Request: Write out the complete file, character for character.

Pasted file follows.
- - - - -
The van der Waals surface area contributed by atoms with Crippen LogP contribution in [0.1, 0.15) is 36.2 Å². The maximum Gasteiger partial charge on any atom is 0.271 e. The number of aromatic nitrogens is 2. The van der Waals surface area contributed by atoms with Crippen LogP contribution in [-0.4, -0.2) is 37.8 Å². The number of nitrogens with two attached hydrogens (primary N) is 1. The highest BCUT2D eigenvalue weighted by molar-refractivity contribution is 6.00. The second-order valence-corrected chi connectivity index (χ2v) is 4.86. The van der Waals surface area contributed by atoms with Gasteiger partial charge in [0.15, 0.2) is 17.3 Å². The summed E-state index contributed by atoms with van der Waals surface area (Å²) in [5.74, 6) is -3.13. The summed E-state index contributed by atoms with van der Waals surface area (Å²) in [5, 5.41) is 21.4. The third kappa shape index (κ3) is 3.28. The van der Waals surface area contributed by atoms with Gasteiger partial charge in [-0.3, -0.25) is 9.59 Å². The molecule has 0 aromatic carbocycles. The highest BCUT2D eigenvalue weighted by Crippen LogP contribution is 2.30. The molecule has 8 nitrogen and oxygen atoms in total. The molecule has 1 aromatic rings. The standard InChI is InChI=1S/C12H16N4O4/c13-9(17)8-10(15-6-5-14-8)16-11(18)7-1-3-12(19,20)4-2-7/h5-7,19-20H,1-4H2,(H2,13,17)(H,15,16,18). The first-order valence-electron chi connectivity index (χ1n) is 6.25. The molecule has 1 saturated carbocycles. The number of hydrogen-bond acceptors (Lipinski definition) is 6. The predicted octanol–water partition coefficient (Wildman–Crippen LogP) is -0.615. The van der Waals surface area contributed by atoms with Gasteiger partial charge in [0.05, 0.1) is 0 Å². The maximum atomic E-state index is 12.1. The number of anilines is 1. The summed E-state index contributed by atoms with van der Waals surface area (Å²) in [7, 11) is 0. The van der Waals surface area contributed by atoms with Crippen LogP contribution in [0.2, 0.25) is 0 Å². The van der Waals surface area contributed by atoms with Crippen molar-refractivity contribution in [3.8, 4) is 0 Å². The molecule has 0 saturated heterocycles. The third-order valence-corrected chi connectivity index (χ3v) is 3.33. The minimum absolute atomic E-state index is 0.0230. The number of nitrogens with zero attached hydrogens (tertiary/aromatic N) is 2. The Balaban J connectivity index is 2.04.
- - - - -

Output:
The van der Waals surface area contributed by atoms with Crippen LogP contribution in [0.1, 0.15) is 36.2 Å². The maximum Gasteiger partial charge on any atom is 0.271 e. The number of aromatic nitrogens is 2. The van der Waals surface area contributed by atoms with Crippen LogP contribution in [-0.4, -0.2) is 37.8 Å². The number of nitrogens with two attached hydrogens (primary N) is 1. The highest BCUT2D eigenvalue weighted by molar-refractivity contribution is 6.00. The second-order valence-corrected chi connectivity index (χ2v) is 4.86. The van der Waals surface area contributed by atoms with Gasteiger partial charge in [0.15, 0.2) is 17.3 Å². The summed E-state index contributed by atoms with van der Waals surface area (Å²) in [5.74, 6) is -3.13. The summed E-state index contributed by atoms with van der Waals surface area (Å²) in [5, 5.41) is 21.4. The third kappa shape index (κ3) is 3.28. The van der Waals surface area contributed by atoms with Gasteiger partial charge in [-0.3, -0.25) is 9.59 Å². The molecule has 0 aromatic carbocycles. The highest BCUT2D eigenvalue weighted by Crippen LogP contribution is 2.30. The molecule has 8 nitrogen and oxygen atoms in total. The molecule has 1 aromatic rings. The standard InChI is InChI=1S/C12H16N4O4/c13-9(17)8-10(15-6-5-14-8)16-11(18)7-1-3-12(19,20)4-2-7/h5-7,19-20H,1-4H2,(H2,13,17)(H,15,16,18). The first-order valence-electron chi connectivity index (χ1n) is 6.25. The molecule has 1 saturated carbocycles. The number of hydrogen-bond acceptors (Lipinski definition) is 6. The predicted octanol–water partition coefficient (Wildman–Crippen LogP) is -0.615. The van der Waals surface area contributed by atoms with Gasteiger partial charge in [0.05, 0.1) is 0 Å². The maximum atomic E-state index is 12.1. The number of anilines is 1. The summed E-state index contributed by atoms with van der Waals surface area (Å²) in [7, 11) is 0. The van der Waals surface area contributed by atoms with Crippen LogP contribution in [0.2, 0.25) is 0 Å². The van der Waals surface area contributed by atoms with Crippen molar-refractivity contribution in [3.8, 4) is 0 Å². The molecule has 0 saturated heterocycles. The third-order valence-corrected chi connectivity index (χ3v) is 3.33. The minimum absolute atomic E-state index is 0.0230. The number of nitrogens with zero attached hydrogens (tertiary/aromatic N) is 2. The Balaban J connectivity index is 2.04.